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Historic Autograph Letters, Manuscripts & Documents

Important Signed & Inscribed Books and Photographs



JACKSON, ANDREW. (1767-1845) 7th President of the United States; led troops during the ‘Creek War’ of 1813-14, winning the ‘Battle of Horseshoe Bend’ and subsequently enforcing the ‘Treaty of Fort Jackson’ which required the Creek surrender of vast lands in present day Georgia and Alabama; won the ‘Battle of New Orleans’ against the British in 1815; and led U.S. forces in the First Seminole War, which led to the annexation of Florida.  Exceedingly-rare, “Creek Nation of Indiana in the State of Alabama” headed Partly-printed Document, Boldly Signed, “Approved May 30th 1834 / Andrew Jackson”.  The initial document starts on February 19, 1834, in which, Hillabee Harjo, [A Creek Indian] agreed to sell his land to Daniel McDougald.  Macon County Alabama, and Washington D.C.  Four pages, total, legal folio.

The land referenced in this document made up one-half of Section 36 in Township 10, in Macon County, Alabama, and to which Harjo has signed his name with an “X”, and two witnesses have attested to the veracity of Harjo’s signature.   The sales price was $400 and the document states that the transaction was subject to the President’s approval. Two days later McDougald signed the sales agreement, and on March 8, the Indian Agent gave his consent. On May 30, 1834, the document reached President Jackson’s desk and he wrote “Approved” and signed it, in full, with a huge signature measuring over 6 inches! 

Before 1830 the Cherokee, Chickasaw, Choctaw, Creek, and Seminole tribes [sometimes collectively referred to as: The Five Civilized Tribes] were living as autonomous nations in the American South. The process of cultural transformation was gaining ground, and many people felt they would be integrated in into American life. However, strong forces did not want culturalization.  They wanted the resources inherent in the Indians’ land, and wanted the Native Americans to be removed altogether.

President Jackson was one of these individuals, and after making an unsuccessful effort to get the Indians to leave their ancestral lands voluntarily, he secured passage by Congress of the ‘Indian Removal Act’. This gave the President the power to negotiate removal treaties with Indian tribes “living east of the Mississippi”.  Under the terms of these treaties, the Indians were to give up their lands in exchange for lands in the West. The removal was supposed to be voluntary, but when Native American nations resisted, Jackson forced them to leave, often under horrendous conditions, and hence this episode became known as:  The Trail of Tears.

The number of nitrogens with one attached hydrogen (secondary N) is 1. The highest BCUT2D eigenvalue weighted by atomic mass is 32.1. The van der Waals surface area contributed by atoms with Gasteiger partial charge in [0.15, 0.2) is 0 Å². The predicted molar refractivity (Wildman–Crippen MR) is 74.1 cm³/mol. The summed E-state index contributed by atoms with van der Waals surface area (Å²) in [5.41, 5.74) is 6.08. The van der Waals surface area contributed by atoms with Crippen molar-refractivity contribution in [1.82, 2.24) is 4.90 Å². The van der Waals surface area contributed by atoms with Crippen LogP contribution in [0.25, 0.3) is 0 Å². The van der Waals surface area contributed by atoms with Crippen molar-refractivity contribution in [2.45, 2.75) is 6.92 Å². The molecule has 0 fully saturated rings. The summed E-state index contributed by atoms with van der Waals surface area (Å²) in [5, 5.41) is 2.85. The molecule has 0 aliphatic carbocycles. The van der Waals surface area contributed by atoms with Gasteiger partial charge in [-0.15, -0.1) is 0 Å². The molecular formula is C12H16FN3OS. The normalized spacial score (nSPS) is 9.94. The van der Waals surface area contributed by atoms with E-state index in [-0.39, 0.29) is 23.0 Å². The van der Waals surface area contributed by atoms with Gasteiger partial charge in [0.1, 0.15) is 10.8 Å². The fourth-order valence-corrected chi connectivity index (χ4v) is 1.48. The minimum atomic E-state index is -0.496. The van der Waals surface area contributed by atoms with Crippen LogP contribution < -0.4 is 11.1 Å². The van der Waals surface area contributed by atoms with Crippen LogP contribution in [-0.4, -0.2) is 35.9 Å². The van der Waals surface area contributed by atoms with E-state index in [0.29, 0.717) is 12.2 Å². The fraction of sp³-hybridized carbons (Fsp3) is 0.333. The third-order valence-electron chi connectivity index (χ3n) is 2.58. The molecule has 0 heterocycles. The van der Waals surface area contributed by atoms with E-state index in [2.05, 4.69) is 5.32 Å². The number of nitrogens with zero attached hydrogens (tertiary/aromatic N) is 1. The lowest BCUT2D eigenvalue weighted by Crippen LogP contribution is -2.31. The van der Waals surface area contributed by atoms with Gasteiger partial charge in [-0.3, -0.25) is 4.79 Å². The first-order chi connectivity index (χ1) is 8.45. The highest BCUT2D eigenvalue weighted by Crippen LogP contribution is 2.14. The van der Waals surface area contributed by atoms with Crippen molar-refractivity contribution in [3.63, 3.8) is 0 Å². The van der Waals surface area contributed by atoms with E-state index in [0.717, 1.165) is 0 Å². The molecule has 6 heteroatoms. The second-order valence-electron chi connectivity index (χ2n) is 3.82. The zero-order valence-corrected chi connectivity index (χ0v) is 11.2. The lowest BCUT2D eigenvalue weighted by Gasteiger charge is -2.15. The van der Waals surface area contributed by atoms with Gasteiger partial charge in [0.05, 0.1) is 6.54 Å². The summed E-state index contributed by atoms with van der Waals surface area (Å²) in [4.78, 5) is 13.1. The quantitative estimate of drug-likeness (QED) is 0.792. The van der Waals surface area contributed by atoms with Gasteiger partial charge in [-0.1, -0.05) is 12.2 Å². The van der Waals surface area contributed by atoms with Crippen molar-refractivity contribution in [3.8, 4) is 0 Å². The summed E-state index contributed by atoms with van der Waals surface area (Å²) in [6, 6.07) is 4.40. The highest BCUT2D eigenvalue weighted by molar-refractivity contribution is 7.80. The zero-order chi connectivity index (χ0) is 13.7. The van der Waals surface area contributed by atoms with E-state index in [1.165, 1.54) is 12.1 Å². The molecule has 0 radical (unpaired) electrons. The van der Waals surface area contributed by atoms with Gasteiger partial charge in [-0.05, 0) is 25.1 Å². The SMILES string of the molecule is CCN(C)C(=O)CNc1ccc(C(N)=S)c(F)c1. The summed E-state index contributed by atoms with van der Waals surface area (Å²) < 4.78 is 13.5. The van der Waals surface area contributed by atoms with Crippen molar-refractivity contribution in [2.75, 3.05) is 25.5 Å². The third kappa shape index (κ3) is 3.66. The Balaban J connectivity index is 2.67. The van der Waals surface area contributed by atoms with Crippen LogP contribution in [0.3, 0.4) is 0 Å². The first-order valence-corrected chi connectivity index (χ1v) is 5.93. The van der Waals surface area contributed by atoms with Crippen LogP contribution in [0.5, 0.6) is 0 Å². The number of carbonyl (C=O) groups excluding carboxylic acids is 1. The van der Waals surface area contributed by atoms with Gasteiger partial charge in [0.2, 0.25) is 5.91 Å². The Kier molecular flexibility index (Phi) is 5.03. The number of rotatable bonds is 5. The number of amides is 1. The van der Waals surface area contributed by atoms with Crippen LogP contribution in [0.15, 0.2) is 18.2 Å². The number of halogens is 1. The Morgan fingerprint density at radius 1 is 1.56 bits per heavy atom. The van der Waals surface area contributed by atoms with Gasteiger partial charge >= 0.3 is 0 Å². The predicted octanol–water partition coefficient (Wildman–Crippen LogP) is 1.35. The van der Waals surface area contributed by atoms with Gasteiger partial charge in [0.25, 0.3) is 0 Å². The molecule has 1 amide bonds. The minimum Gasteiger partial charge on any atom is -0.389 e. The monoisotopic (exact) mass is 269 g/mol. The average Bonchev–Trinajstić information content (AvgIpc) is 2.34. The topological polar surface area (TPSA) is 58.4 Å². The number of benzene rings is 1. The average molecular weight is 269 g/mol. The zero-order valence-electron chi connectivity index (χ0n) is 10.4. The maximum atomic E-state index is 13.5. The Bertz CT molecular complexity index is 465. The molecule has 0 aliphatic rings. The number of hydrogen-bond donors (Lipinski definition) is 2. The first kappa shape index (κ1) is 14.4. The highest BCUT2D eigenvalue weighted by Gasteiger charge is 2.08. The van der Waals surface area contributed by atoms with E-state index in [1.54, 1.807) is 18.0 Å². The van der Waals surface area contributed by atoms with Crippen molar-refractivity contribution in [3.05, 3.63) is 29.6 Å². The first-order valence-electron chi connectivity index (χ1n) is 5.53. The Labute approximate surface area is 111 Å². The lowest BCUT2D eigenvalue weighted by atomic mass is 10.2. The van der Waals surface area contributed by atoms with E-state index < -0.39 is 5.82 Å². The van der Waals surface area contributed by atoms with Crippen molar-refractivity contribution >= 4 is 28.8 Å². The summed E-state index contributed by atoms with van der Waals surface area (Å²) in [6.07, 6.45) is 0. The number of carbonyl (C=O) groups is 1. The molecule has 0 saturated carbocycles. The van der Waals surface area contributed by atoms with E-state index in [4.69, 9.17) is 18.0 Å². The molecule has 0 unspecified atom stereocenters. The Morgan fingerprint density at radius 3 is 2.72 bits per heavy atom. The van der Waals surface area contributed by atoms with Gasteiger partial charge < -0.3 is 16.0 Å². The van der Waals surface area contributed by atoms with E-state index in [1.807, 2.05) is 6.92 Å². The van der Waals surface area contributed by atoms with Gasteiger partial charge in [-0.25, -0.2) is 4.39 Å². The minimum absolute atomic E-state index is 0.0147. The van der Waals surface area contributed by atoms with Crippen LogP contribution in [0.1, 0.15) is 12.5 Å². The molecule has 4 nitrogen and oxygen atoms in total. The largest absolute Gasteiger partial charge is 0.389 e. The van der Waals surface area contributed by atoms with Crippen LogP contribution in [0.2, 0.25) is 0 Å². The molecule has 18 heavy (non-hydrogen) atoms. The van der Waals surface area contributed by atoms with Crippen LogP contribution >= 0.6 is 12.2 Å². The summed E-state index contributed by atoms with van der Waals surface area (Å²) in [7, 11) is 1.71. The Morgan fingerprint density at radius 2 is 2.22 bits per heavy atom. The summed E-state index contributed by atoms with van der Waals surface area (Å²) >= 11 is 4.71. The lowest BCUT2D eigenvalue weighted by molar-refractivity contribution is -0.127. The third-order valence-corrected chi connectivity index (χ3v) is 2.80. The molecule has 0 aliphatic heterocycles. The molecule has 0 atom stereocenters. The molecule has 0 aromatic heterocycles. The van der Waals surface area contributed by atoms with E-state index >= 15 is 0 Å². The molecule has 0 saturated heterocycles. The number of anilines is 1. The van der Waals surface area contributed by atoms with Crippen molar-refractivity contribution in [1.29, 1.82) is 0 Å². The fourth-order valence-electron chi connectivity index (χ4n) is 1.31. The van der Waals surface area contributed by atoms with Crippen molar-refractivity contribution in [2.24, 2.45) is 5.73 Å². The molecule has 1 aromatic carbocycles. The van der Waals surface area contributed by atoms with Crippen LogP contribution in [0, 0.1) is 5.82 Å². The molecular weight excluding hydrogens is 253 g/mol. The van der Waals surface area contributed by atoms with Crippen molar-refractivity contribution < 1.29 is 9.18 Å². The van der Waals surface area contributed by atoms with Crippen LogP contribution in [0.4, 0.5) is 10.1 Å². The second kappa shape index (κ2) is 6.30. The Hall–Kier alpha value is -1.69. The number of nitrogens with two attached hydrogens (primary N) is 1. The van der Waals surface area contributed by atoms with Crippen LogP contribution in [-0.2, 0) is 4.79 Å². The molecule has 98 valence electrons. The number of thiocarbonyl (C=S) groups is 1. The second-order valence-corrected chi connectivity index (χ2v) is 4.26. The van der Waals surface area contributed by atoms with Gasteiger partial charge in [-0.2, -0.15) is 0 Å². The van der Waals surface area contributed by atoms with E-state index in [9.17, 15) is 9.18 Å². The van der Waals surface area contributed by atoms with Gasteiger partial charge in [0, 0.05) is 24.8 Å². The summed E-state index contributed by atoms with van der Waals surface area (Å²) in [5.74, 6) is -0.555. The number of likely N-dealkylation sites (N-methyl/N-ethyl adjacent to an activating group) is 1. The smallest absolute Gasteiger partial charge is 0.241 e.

In the ‘Treaty of Washington’ that was signed on March 24, 1832, the Creek Indians ceded to the United States all of their ancestral lands east of the Mississippi River to the Government. The treaty also provided that the Creeks would be allocated portions of the land they were giving up and allowed five years to sell it.  It stated. “The United States engage to survey the said land … to allow ninety principal Chiefs of the Creek tribe to select one section each, and every other head of a Creek family to select one half section each, which tracts shall be reserved from sale for their use for the term of five years, unless sooner disposed of by them … These tracts may be conveyed by the persons selecting the same, to any other persons for a fair consideration, in such manner as the President may direct.”  It specified that the sales “shall not be valid until the President approves the same.” Thus, if a Creek found a buyer for his land, President Jackson himself would have to approve the final transaction. Pursuant to this treaty, in 1833 a census was taken of Creek heads of families who were entitled to tracts of land. It reveals that a number of them had the family name of Harjo, including some Creek Chiefs.

That is not quite the end of the story behind this document. The government may have interposed itself into the transaction, but it did not protect the lndians from speculators, who quickly cheated them out of land and cash. 

McDougald was a notorious speculator whose name and actions appear in the book, “Alleged Frauds on Creek Indians.” This book relates McDougald and his cohorts admitted that they had stolen the land in 170 transactions with the Native Americans, and paid in just 40.  Harjo probably never saw his $400.  By 1835, the Creeks were so destitute, they begun stealing livestock and crops from white settlers. In 1836, the Secretary of War ordered the removal of the Creek “as a military necessity“.  By 1837, approximately 15,000 Creeks had been forced to migrate West.

It has been about three decades since the last similar document reached the marketplace by our research.  A remarkable testament from “The Beginning of the Trail of Tears”.  Simply one of our “Best of the Best” ™                           





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